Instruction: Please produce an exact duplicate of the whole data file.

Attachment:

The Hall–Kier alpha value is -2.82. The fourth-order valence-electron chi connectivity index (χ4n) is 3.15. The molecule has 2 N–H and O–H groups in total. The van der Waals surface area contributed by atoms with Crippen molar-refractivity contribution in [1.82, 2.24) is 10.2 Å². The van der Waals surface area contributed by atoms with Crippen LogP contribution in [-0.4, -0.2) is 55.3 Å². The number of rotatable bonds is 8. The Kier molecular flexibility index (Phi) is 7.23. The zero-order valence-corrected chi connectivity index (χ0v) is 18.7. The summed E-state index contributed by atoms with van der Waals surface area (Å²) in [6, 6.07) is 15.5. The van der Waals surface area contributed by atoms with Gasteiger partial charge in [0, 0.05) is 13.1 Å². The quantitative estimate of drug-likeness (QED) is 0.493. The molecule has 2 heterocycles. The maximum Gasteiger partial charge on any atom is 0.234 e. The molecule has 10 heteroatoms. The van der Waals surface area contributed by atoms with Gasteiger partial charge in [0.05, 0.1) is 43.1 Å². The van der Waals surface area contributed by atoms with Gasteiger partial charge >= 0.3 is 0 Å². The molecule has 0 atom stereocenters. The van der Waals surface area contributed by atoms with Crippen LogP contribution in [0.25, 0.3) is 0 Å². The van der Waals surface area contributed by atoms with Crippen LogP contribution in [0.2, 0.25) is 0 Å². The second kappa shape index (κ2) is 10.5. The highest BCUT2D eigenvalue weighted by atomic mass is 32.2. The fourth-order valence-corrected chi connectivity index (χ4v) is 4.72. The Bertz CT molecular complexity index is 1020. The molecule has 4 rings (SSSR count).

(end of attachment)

The Hall–Kier alpha value is -2.82. The fourth-order valence-electron chi connectivity index (χ4n) is 3.15. The molecule has 2 N–H and O–H groups in total. The van der Waals surface area contributed by atoms with Crippen molar-refractivity contribution in [1.82, 2.24) is 10.2 Å². The van der Waals surface area contributed by atoms with Crippen LogP contribution in [-0.4, -0.2) is 55.3 Å². The number of rotatable bonds is 8. The Kier molecular flexibility index (Phi) is 7.23. The zero-order valence-corrected chi connectivity index (χ0v) is 18.7. The summed E-state index contributed by atoms with van der Waals surface area (Å²) in [6, 6.07) is 15.5. The van der Waals surface area contributed by atoms with Gasteiger partial charge in [0, 0.05) is 13.1 Å². The quantitative estimate of drug-likeness (QED) is 0.493. The molecule has 2 heterocycles. The maximum Gasteiger partial charge on any atom is 0.234 e. The molecule has 10 heteroatoms. The van der Waals surface area contributed by atoms with Gasteiger partial charge in [0.05, 0.1) is 43.1 Å². The van der Waals surface area contributed by atoms with Gasteiger partial charge >= 0.3 is 0 Å². The molecule has 0 atom stereocenters. The van der Waals surface area contributed by atoms with Crippen LogP contribution in [0.25, 0.3) is 0 Å². The van der Waals surface area contributed by atoms with Crippen LogP contribution in [0.2, 0.25) is 0 Å². The second kappa shape index (κ2) is 10.5. The highest BCUT2D eigenvalue weighted by atomic mass is 32.2. The fourth-order valence-corrected chi connectivity index (χ4v) is 4.72. The Bertz CT molecular complexity index is 1020. The molecule has 4 rings (SSSR count).